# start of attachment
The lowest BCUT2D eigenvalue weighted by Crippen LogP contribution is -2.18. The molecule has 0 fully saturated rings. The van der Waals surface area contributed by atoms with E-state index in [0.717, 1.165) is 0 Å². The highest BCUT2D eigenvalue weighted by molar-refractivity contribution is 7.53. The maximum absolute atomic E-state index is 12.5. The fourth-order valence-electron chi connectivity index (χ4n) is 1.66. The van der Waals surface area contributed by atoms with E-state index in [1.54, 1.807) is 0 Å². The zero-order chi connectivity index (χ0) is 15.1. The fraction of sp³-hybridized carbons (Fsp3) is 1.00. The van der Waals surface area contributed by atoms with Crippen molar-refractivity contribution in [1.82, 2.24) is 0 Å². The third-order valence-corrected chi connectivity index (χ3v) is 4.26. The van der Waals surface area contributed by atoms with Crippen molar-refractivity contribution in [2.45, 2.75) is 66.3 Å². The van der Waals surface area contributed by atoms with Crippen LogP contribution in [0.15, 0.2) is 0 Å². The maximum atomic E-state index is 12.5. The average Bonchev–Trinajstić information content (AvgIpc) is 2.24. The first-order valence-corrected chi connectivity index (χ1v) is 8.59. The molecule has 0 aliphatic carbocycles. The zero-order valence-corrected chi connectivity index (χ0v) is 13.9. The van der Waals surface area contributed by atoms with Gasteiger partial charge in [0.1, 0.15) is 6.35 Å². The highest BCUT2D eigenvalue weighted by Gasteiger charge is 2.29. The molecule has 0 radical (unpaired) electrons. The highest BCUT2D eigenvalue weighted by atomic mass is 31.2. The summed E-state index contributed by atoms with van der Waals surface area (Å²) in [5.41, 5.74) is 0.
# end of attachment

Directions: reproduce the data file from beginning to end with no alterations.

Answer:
The lowest BCUT2D eigenvalue weighted by Crippen LogP contribution is -2.18. The molecule has 0 fully saturated rings. The van der Waals surface area contributed by atoms with E-state index in [0.717, 1.165) is 0 Å². The highest BCUT2D eigenvalue weighted by molar-refractivity contribution is 7.53. The maximum absolute atomic E-state index is 12.5. The fourth-order valence-electron chi connectivity index (χ4n) is 1.66. The van der Waals surface area contributed by atoms with E-state index in [1.54, 1.807) is 0 Å². The zero-order chi connectivity index (χ0) is 15.1. The fraction of sp³-hybridized carbons (Fsp3) is 1.00. The van der Waals surface area contributed by atoms with Crippen molar-refractivity contribution in [1.82, 2.24) is 0 Å². The third-order valence-corrected chi connectivity index (χ3v) is 4.26. The van der Waals surface area contributed by atoms with Crippen molar-refractivity contribution in [2.45, 2.75) is 66.3 Å². The van der Waals surface area contributed by atoms with Crippen LogP contribution in [0.15, 0.2) is 0 Å². The maximum atomic E-state index is 12.5. The average Bonchev–Trinajstić information content (AvgIpc) is 2.24. The first-order valence-corrected chi connectivity index (χ1v) is 8.59. The molecule has 0 aliphatic carbocycles. The zero-order valence-corrected chi connectivity index (χ0v) is 13.9. The van der Waals surface area contributed by atoms with Gasteiger partial charge in [0.1, 0.15) is 6.35 Å². The highest BCUT2D eigenvalue weighted by Gasteiger charge is 2.29. The molecule has 0 radical (unpaired) electrons. The highest BCUT2D eigenvalue weighted by atomic mass is 31.2. The summed E-state index contributed by atoms with van der Waals surface area (Å²) in [5.41, 5.74) is 0.